Baldwin County Manager Ralph McMullen alerted county commissioners to a serious drainage problem on Doshella Road at Tuesday's regular board meeting.
The .32-mile section from Stewart Drive to Will Avenue holds 51 homes.
“We got a recent call and since that recent call, the suggestion was to possibly close that section of road,” McMullen said.
County Engineer Brian Wood said possible closure exists 300-foot between the intersection from Simmons Lane to Will Avenue.
“That section is completely torn up. It's a mud hole now,” Wood said Tuesday. “Part of the problem is that there is a pond on Lot 138, which is close to the right away, that dumps into Doshella and continues on. That section of road is flat and just stays wet constantly. That's why it's in the condition it's in.”
Closing the discussed Doshella Road portion would cut off the aforementioned lot. County Public Works would have to install a cul-de-sac at Will Avenue to close, which requires some right-of-way acquisition.
“I don't think it's feasible,” Wood said.
The damaged area is a common county school bus cut through as well.
“Repairing it would be more feasible than just shutting it off,” McMullen said.
Commission Chairman Sammy Hall, District 3, asked if the property owner had “some liability” for the water leaking and damaging the public right-of-way.
“If that pond wasn't leaking water, wouldn't that go a long way in protecting the road?” Hall said. “That person may need to do corrective measures to make sure the water goes where it is supposed to.”
County Attorney David McRee said he'd look into the situation “as to how the water is coming.”
Commissioners agreed more investigation by Wood was needed before any major closure decision came forth.
Commissioners previously approved the 2014 Local Maintenance & Improvement Grant (LMIG) list comprised of 18 of the worst county roads that was sent to the Department of Transportation. Doshella Road made the list.
A total cost of $517,000 consists of $397,000 from the DOT LMIG funds and a 30 percent local match equaling just under $120,000 for needed roadwork.
Wood recommended leaving Doshella's estimated repairs costing $41,000 within the approved 2014 LMIG work cycle.
n Citizens worried about government unification
Two county residents spoke during the two-minute non-agenda item comment period Tuesday. Both Quentin T. Howell and Harvey Palmer seemed bothered by recent news of a renewed push to introduce the charter unifying the governments of Baldwin County and the City of Milledgeville during the 2015 Georgia legislative session.
Palmer asked if consolidation provided any constituent benefits.
“I came to ask the commissioners what's your position on unification?” Palmer said. “I don't see a benefit.”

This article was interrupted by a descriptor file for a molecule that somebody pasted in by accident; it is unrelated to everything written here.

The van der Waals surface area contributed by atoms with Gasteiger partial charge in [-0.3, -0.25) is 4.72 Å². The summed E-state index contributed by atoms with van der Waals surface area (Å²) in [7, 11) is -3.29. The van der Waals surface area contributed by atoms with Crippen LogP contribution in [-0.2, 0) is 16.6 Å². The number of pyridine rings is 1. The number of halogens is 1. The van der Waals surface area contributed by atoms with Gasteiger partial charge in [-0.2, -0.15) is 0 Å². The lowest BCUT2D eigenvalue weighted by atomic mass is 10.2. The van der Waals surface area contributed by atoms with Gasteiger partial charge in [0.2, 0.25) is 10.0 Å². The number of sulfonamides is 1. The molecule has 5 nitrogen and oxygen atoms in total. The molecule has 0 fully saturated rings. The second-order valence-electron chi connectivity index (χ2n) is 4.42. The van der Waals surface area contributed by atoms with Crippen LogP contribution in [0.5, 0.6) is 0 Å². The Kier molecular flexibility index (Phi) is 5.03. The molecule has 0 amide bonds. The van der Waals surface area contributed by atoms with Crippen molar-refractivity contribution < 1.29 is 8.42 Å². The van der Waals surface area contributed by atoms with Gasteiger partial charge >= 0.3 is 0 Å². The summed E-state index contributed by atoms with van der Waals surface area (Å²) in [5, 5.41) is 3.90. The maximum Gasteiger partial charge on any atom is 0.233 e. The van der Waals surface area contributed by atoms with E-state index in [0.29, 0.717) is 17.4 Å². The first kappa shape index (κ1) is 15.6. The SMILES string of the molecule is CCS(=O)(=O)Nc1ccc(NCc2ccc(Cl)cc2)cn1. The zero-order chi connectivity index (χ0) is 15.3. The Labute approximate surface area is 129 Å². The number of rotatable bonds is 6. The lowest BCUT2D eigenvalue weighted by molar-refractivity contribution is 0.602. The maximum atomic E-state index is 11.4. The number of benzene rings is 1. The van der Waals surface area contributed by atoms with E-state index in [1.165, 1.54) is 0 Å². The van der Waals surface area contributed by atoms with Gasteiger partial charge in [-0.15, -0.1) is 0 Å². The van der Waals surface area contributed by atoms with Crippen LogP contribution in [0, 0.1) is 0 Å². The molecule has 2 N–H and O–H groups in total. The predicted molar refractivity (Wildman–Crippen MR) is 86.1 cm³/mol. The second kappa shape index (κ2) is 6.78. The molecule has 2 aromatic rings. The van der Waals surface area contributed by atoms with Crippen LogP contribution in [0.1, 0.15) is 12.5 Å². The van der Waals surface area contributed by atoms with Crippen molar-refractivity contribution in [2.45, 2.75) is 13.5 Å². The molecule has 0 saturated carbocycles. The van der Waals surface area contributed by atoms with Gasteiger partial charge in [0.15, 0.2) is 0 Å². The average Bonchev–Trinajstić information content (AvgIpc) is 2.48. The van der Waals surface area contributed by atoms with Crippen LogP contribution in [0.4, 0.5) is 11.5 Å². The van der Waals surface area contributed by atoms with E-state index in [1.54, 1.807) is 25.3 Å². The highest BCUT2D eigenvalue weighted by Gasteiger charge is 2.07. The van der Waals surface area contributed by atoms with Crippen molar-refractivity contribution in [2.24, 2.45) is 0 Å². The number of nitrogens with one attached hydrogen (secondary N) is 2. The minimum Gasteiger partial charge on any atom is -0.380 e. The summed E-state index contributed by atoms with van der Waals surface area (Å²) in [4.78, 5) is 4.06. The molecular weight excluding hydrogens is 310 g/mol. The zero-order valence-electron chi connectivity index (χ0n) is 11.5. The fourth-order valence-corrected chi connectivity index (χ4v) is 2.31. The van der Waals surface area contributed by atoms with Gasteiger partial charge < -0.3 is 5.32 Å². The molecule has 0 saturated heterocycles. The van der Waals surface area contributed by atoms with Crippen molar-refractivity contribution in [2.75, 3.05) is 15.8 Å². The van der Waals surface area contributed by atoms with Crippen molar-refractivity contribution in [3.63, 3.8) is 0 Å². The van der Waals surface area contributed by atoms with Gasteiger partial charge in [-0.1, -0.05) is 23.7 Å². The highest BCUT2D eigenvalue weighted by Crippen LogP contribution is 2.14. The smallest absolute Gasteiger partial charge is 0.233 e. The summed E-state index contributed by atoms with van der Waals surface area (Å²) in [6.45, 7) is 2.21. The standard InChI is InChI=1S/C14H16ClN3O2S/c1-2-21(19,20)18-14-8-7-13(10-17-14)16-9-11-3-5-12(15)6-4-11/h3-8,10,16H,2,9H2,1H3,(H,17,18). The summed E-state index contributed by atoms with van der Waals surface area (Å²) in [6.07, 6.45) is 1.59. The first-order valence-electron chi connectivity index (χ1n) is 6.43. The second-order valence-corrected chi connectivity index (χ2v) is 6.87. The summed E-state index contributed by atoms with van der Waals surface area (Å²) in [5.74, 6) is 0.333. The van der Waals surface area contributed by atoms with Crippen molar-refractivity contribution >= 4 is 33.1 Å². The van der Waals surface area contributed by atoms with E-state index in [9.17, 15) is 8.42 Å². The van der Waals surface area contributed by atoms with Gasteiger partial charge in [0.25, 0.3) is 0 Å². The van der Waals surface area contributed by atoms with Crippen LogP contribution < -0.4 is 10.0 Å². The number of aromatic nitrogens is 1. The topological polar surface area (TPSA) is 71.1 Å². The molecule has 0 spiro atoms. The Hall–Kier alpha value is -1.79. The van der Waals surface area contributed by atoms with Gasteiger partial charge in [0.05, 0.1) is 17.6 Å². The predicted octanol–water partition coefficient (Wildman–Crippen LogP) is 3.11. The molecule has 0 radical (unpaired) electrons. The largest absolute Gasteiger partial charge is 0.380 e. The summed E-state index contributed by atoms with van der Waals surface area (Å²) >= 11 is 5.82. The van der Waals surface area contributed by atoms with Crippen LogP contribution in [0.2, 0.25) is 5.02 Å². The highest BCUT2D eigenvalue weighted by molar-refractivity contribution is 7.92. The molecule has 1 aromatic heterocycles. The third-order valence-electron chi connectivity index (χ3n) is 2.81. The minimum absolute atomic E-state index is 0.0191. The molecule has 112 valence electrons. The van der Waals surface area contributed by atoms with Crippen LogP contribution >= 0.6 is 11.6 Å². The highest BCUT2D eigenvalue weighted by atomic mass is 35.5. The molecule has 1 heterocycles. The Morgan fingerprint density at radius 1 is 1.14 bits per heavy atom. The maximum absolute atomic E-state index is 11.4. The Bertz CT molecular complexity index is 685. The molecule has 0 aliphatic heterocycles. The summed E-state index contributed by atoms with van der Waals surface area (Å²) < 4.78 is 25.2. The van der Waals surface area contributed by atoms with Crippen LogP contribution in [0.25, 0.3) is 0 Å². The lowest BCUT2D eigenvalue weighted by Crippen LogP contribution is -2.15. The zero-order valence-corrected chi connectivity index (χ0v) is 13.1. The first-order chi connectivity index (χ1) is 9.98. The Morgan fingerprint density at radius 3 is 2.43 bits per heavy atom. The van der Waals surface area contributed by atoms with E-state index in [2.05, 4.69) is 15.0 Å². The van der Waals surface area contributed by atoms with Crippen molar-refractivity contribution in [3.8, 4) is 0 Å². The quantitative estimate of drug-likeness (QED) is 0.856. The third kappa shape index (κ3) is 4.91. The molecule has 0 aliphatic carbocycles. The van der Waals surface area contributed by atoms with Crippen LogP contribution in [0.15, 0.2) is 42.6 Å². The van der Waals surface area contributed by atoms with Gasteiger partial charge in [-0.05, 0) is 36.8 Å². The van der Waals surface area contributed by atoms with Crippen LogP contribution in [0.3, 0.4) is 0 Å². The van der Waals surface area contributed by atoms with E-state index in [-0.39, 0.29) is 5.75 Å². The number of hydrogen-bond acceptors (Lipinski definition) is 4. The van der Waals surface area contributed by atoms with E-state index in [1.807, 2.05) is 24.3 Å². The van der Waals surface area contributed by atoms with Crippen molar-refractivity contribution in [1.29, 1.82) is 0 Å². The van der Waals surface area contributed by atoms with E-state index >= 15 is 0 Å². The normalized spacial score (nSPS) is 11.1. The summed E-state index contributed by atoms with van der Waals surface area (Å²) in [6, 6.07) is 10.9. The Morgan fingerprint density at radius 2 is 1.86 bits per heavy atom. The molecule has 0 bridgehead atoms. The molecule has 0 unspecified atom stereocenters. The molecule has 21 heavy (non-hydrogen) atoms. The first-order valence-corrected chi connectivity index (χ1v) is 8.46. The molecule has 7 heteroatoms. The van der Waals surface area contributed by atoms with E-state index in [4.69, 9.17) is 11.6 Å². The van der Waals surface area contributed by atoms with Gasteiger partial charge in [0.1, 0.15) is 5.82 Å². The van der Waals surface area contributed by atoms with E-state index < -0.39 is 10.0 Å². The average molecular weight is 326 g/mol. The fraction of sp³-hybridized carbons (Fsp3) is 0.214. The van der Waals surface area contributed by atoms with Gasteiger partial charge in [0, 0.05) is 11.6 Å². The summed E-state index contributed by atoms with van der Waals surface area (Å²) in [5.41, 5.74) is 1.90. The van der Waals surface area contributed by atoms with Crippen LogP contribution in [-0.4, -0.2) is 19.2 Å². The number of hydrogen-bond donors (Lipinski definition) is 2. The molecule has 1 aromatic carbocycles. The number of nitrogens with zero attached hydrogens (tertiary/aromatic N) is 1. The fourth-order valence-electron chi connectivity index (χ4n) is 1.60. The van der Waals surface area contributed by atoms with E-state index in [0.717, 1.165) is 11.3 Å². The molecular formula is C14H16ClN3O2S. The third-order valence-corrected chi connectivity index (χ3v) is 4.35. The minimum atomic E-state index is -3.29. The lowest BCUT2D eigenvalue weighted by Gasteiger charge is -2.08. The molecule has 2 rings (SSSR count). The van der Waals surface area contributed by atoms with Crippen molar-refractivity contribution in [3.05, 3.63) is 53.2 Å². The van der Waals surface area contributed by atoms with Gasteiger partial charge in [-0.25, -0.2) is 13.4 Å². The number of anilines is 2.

Hall said February's 3-2 vote to send a charter to the Georgia legislature stated the board was “willing to let the people have a vote on a particular charter.”
State Rep. Rusty Kidd (I-Milledgeville) announced last week that a newly selected seven-member citizen team will help him introduce the document.
“If you are asking our opinion about what Rep. Kidd is doing, we collectively don't have an opinion,” Hall said. “That would be up to each individual person.”
Hall and Milledgeville Mayor Richard Bentley are working to form a committee consisting of two Council members, two commissioners, both city and county managers and attorneys and any staff, two members of the original Unified Government Charter Writing Committee and two members to continue charter dialogue and revisions.
“I really liked that plan,” Howell said. “A lot of people in the community support you all in that plan.”
He said he feels that “special interest groups are jumping into the process of elected officials.”
“Please don't be influenced. No one else has any authority over Baldwin County and the City of Milledgeville except for you,” Howell said.
n Commissioners hear of possible recreation association return
Based on recreation committee members Commissioners Henry Craig, District 4, and Tommy French, District 2, discussions point toward a return to youth associations as facilitators of all youth sports programs in due time.
Also, the committee recommends continued use of the 2009 established policies and procedures with a few adjustments relating to non-athletic rentals and a more accessible financial reporting plan agreeable to volunteers, the county and auditors.
“I want to make it perfectly clear that in deciding to go to those associations it was an entire committee's feeling that it would relieve some of the pressure off our recreation director and manager,” French said. “We will hold them accountable. We'll have the proper training for those associations to make it run more efficiently and fluid for Baldwin County.”
Adoption of a recreation fee schedule and the establishment of an advisory board to work directly with the recreation director were mentioned as well.
French said this volunteer driven direction outlook would create “buy-in.”
“We are trying to get as much input as we can from our county, parents and volunteers to make our recreation department come up to the standard that we want it to be.”
n Occupation tax list under construction
Per request from the Baldwin County Commissioners, county management began a revenue stream analysis concerning occupation taxes last month.
McMullen said the permit clerk purged the occupation permit list of 154 individuals that didn't renew.
As a result of letters mailed, the manager said 17 renewed creating $1,280.
“We are working on these 150 delinquencies,” McMullen said. “Through other processes, we've got to catch those individuals that are functioning without licenses.”